What is Charcot Marie Tooth Disease?
Charcot-Marie-Tooth (CMT) disease is a common inherited neuromuscular condition that describes a group of nerve disorders affecting movement and sensation in the arms and legs.
Charcot-Marie-Tooth is named after the three doctors who discovered it. CMT disease does not cause dental symptoms.
What are Symptoms of Charcot Marie Tooth Disease?
Symptoms of Charcot-Marie-Tooth (CMT) disease usually appear within the first two decades of life and include:
- Weakness and diminished sensation in the lower legs and feet
- Can result in ankle sprains and falls
- Hands and wrists may also be affected by weakness and diminished sensation
- Poor finger control
- Poor handwriting
- Difficulty using buttons and zippers
- Clumsiness handling small objects
- Foot problems
- High arches
- Foot drop
- Calluses, ulcers, cellulitis, and lymphangitis
- Numbness in the foot/inability to feel where the foot is placed
- May result in clumsiness, tripping, and falls
- Lower legs that are very narrow at the bottom and wider at the calf (like an upside-down champagne bottle)
- Musculoskeletal and nerve pain
- Muscle cramping
- Late-developing scoliosis and kyphosis (abnormal curves in the spine)
- Impotence (occasional)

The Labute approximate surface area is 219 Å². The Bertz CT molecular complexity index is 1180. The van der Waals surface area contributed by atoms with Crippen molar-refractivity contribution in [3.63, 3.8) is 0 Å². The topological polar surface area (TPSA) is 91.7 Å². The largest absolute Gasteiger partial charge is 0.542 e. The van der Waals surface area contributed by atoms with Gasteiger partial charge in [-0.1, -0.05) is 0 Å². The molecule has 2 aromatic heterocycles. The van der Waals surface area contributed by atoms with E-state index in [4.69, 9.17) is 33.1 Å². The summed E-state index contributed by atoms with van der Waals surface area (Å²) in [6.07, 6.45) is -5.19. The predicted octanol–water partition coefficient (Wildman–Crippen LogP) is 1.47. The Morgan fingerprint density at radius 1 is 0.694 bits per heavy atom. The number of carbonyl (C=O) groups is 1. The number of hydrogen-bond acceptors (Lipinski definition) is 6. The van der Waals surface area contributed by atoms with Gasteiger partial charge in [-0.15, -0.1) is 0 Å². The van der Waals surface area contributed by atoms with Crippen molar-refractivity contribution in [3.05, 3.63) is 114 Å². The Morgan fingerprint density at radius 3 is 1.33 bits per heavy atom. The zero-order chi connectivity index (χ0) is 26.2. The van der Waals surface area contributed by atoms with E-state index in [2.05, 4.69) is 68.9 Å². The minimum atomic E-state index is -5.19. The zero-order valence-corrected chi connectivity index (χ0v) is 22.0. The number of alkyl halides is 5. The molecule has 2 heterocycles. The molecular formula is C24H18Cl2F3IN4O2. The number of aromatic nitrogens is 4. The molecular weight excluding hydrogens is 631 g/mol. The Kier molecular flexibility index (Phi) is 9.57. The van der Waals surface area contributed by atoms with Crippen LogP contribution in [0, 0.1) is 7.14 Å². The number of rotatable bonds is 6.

What Causes Charcot Marie Tooth Disease?
Charcot-Marie-Tooth (CMT) disease is a hereditary disorder caused by genetic mutations passed on from one or both parents. These abnormal genes affect the nerves in the legs, feet, arms, and hands.
How is Charcot Marie Tooth Disease Diagnosed?
If symptoms of Charcot-Marie-Tooth (CMT) disease are present, genetic testing to look for the genes that cause CMT is performed to make the diagnosis.
Other tests used to diagnose Charcot-Marie-Tooth (CMT) disease include:
- Magnetic resonance imaging (MRI) of lower limb muscles
- Electromyography (EMG)
- Nerve conduction studies
- Nerve biopsy (rarely used)
What is the Treatment for Charcot Marie Tooth Disease?
Charcot-Marie-Tooth (CMT) disease cannot be cured. Treatment is aimed at improving the quality of life for patients. There are no medications to slow or reverse the progression of the illness.
The main treatment for Charcot-Marie-Tooth (CMT) disease includes working with an occupational or physical therapist to help patients perform daily tasks and to gain more control of their legs and arms. Orthotics may be used to treat foot drop or to accommodate bony foot deformities.
Surgery is often used to correct deformities:
- Orthopedic surgery to correct severe pes cavus deformities, scoliosis, and other joint deformities.
- Soft-tissue procedures (plantar fascia release, tendon release or transfer)
- Osteotomy (metatarsal, midfoot, calcaneal)
- Joint-stabilizing procedures (triple arthrodesis)
What are Complications of Charcot Marie Tooth Disease?
Complications of Charcot-Marie-Tooth (CMT) disease include:
- Skin breakdown or burns
- Nonhealing foot ulcers
- Bony deformities on both feet
- Increased risk of complications during delivery
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